The FCC said today that the second Broadband Data Collection (BDC) will begin January 3. Broadband service providers have until March 1 to input their information as of December 31, 2022 into the BDC system.

The Broadband Data Collection is intended to determine the locations of homes and businesses that do not have broadband and therefore will be eligible for funding through the Broadband Equity Access and Deployment (BEAD) program and other government programs. The BEAD program alone has a budget of $42.5 billion for this purpose.

The first Broadband Data Collection was completed in September to reflect broadband availability as of earlier this year. It was intended to be a sort of trial run of the BDC system that came online this year and to also serve as a trial run for the broadband location fabric that is intended to show the address and geocoordinates for every broadband serviceable location in the country.

Various sources have criticized the accuracy of the location fabric, which did not go through a challenge process until after the initial broadband data collection was completed. There also was no deadline for submitting challenges to the fabric.

According to an FCC public notice released today, the fabric has been updated. The fabric “contains data from additional data sources and other improvement efforts conducted by the FCC and its contractor, CostQuest, and the results of bulk fabric challenges submitted by state and local governments and broadband providers,” the FCC said.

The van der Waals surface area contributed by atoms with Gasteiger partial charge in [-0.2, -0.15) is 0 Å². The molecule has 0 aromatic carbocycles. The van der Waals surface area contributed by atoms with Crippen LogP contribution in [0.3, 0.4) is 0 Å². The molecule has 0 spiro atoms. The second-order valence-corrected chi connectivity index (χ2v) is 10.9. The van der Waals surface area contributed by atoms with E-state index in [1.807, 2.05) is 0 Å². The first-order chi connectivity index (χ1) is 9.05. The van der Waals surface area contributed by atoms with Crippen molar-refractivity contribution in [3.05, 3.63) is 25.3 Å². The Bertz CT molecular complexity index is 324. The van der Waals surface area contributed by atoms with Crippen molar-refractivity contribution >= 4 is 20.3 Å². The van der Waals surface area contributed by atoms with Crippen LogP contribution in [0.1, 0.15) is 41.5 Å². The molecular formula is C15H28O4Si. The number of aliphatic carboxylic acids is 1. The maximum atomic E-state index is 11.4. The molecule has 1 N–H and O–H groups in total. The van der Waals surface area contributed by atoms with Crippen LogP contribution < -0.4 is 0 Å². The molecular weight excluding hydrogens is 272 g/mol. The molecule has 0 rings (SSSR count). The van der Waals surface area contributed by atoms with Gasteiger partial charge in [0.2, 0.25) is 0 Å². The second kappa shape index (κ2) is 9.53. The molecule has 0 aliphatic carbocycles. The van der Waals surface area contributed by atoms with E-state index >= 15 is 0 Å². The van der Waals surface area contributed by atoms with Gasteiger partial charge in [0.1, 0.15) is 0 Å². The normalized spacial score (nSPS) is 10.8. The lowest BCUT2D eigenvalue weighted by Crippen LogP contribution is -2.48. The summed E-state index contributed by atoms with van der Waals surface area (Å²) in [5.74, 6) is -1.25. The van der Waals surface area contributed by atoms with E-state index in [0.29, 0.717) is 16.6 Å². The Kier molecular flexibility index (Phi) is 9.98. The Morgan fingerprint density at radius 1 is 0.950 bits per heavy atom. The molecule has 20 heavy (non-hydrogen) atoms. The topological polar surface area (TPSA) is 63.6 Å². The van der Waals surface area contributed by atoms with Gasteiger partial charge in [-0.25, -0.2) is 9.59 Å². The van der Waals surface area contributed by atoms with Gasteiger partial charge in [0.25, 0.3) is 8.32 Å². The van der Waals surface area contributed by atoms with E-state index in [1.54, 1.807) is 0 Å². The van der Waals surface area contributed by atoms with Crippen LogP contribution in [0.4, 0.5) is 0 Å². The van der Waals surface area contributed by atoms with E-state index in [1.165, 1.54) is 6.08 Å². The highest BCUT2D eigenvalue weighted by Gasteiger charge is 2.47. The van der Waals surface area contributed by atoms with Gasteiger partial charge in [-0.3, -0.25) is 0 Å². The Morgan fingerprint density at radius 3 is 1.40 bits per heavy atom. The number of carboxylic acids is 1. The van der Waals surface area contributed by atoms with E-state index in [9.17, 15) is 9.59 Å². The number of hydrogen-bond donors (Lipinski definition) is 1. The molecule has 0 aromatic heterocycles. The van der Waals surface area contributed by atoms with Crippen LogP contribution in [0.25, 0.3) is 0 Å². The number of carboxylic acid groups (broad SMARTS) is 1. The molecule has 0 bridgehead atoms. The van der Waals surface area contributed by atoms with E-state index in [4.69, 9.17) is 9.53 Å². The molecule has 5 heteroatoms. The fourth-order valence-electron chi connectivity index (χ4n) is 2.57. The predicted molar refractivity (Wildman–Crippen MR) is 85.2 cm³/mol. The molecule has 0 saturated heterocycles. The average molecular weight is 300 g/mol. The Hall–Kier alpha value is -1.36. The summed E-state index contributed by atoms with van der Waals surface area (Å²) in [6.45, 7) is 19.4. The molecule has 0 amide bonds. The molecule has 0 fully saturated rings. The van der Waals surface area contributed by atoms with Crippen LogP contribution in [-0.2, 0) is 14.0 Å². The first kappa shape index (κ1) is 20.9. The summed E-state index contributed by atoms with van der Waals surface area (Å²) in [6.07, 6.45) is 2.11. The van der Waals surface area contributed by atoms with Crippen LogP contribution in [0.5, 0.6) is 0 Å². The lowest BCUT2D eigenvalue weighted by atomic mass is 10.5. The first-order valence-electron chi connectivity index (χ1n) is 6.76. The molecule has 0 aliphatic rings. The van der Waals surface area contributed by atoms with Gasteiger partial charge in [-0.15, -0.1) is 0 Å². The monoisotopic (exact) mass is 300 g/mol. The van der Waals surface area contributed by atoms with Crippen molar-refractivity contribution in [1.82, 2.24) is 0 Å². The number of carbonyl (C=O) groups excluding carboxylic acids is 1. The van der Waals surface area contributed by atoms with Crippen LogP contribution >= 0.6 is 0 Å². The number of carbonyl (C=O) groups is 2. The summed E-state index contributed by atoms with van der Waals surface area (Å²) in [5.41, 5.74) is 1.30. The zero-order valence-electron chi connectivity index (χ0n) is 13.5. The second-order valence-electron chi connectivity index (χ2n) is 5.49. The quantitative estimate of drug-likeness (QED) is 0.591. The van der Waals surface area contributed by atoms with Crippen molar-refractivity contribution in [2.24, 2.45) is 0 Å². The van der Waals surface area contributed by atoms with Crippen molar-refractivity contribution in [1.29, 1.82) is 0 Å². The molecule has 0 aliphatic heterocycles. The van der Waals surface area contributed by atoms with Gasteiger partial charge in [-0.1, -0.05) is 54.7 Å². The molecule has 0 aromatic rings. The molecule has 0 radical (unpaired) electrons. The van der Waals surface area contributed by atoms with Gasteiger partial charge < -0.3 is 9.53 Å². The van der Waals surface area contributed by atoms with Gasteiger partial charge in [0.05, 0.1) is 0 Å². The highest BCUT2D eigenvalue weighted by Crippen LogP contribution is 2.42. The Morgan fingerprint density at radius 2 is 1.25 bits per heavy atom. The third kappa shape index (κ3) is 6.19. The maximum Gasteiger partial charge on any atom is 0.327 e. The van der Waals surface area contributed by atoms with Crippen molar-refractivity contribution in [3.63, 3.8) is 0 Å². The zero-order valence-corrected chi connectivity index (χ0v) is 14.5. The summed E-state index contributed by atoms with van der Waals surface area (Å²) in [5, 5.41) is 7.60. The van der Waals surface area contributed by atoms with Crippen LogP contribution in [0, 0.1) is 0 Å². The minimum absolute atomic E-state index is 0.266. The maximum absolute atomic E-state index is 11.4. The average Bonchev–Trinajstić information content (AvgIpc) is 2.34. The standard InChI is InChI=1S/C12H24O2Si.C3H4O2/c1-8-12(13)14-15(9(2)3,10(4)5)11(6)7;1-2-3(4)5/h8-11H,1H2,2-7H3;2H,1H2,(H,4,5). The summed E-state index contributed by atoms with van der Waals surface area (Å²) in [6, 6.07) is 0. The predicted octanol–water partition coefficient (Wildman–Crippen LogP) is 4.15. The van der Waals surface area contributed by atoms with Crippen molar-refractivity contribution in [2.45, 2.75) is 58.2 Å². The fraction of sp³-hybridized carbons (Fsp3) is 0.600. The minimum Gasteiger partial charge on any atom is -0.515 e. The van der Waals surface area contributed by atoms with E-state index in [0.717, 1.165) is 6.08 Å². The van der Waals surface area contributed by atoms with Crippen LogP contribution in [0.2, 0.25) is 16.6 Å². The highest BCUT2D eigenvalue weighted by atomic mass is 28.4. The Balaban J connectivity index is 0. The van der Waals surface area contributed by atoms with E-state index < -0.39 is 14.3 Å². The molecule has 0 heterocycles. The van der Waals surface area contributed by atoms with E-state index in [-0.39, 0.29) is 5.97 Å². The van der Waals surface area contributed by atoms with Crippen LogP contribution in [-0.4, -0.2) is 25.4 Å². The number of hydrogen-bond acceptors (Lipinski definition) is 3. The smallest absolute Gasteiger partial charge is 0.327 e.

Changes include “additional broadband serviceable locations and other corrections to addresses, unit counts, building types, land use and geographic coordinates.”

NTIA, which will administer the BEAD program, previously encouraged anyone wanting to challenge the data from the first data collection to file their challenges by January 13 in order for the challenges to be incorporated in the final version of the map that will be used to allocate BEAD funding in the summer of 2023.

An NTIA spokesperson told Telecompetitor today that those challenges would only pertain to broadband availability data and not to the location fabric, but it isn’t clear how the NTIA’s goals dovetail with those of the FCC.

The FCC has said that resolution of challenges will be ongoing so perhaps the commission will continue to update the fabric during the data collection process. If so, though, it isn’t clear how that would impact a provider that inputs its data early in the second broadband data collection process.

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